Out of 51 patients treated with conformal radiation therapy, at a median follow-up of 9 months (range, 0-55) (median follow-up for alive patients was 44 months [range, 20-55] and that for dead patients was 7 months [range, 0-46]), 8 (15.7%) patients were alive, 41 (80.4%) were dead, and the status of 2 (3.9%) was unknown. A total of 17 (33.3%) cases were clinically controlled without any evidence of disease. Residual disease was seen in 7 (13.7%) patients and recurrence in 13 (25.5%). The status of 14 (27.5%) patients was unknown as they were either lost to follow-up or had died after the conclusion of radiation therapy. Of the 13 patients with recurrence, 6 had loco-regional recurrence alone and 7 had distant metastasis along with loco-regional recurrence. Out of seven patients with residual disease, two developed distant metastasis. Thus, a total of nine patients developed distant metastasis, with the lung (four patients) being the most common site, followed by the liver (two patients), non-regional nodes (one patient), bone (one patient), and kidney (one patient). Out of 20 patients with residual and recurrent disease, only 2 could be offered curative intent re-irradiation and the remaining 18 were treated with palliative intent. Finally, 17 (85%) patients died, and 3 (15%) had stable disease.
The OS and DFS were not significantly different for conformal radiotherapy and VMAT [Figure 2] and [Figure 3]. Univariate and multivariate analyses revealed that none of the tumor related factors affected OS and DFS significantly [Table 4], except concurrent chemotherapy, which resulted in an OS benefit.
|Table 4: Univariate and multivariate analysis of tumor-related factors affecting survival or recurrence|
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| Discussion|| |
Our study showed that VMAT offered a significant advantage over conformal radiotherapy by reducing the doses received by the heart at a gradient of 5 Gy from 25 to 45 Gy. However, lung doses at a gradient of 5 Gy from 5 to 40 Gy were similar between 3DCRT and VMAT, but less with VMAT as a Phase-II boost after Phase-I 3DCRT. However, the difference in the lung dose was not statistically significant.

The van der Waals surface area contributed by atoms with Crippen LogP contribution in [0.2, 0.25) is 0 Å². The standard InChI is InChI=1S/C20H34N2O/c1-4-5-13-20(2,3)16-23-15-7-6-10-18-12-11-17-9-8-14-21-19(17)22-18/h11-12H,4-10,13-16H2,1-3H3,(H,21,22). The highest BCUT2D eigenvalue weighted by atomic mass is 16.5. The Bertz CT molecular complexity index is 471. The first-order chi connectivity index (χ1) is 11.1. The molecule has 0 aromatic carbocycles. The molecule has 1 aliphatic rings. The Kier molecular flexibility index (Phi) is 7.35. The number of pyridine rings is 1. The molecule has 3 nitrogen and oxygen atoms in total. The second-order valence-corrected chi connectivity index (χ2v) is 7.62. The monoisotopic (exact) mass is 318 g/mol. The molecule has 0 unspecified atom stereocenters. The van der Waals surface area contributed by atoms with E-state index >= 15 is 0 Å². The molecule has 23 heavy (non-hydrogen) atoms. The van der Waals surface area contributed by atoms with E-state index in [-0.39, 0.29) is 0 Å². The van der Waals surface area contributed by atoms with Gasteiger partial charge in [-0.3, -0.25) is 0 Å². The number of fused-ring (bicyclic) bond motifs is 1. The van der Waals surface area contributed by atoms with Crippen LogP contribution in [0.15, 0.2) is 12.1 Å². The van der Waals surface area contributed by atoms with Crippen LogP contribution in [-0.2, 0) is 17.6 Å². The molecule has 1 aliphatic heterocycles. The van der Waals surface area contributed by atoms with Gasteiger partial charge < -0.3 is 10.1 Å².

Wang et al. reported a dosimetric comparison of 3DCRT, IMRT, and VMAT and concluded that the volume of lung receiving a low dose (V5 and V10) was significantly higher in IMRT and VMAT plans than in 3DCRT plans, whereas the volume of lung receiving a high dose (V20 and V30) and mean dose were relatively lower. Hsieh et al. showed that with a dose prescription of 40–56 Gy, the V5 and V20 for the lung were 67.8% and 23.4%, respectively, with a mean lung dose of 13.13 Gy. The V5 and V20 lung doses in our patients who received VMAT were 73.05% and 29.15%, respectively, for a much higher prescription dose of 63 Gy. For the heart, the V30 and V35 were 30.2% and 21.5%, respectively, with a mean dose of 23.19 Gy. TheV30 and V35 in our patients were 29.33% and 22.61%, respectively, which were quite similar. Chandra et al. showed that in patients with tumors in the lower third of the esophagus, the dose-volume (V10, V20, mean lung dose) of exposed lung reduced significantly with IMRT compared to 3DCRT, with the median absolute improvement being 10% for V10, 5% for V20, and 2.5 Gy for the mean lung dose. Ghosh et al. showed that the volume of lung receiving 30, 10, and 5 Gy was significantly lower in the 3DCRT plan compared to the IMRT plan, while the mean dose to the heart was higher with the 3DCRT plan. Xu et al. in their meta-analysis reported that the mean dose to the lung, V20, and V30 was significantly lower in IMRT than in 3DCRT, while there was no significant difference in the V5 and V10 Gy. Similarly, the V50 for heart was significantly lower in IMRT than in 3DCRT, but there was no significant difference in V30 and V40 Gy. IMRT was also reported to lead to superior OS compared to 3DCRT (3-year OS P = 0.007). In our study, we observed almost similar lung doses for VMAT and conformal radiation therapy. In a dosimetric comparison study on 10 patients with tumors in the middle third of the esophagus in the neoadjuvant setting, Kataria et al. showed that VMAT was a better option resulting in equivalent or superior dose distribution with a reduction in dose to the lung (statistically significant) and heart (statistically insignificant) compared to IMRT. Similar findings were reported in patients with tumors in the cervical esophagus by Yin et al. Even in our study, the difference in the heart dose was statistically significant, whereas there was no significant difference in the lung dose.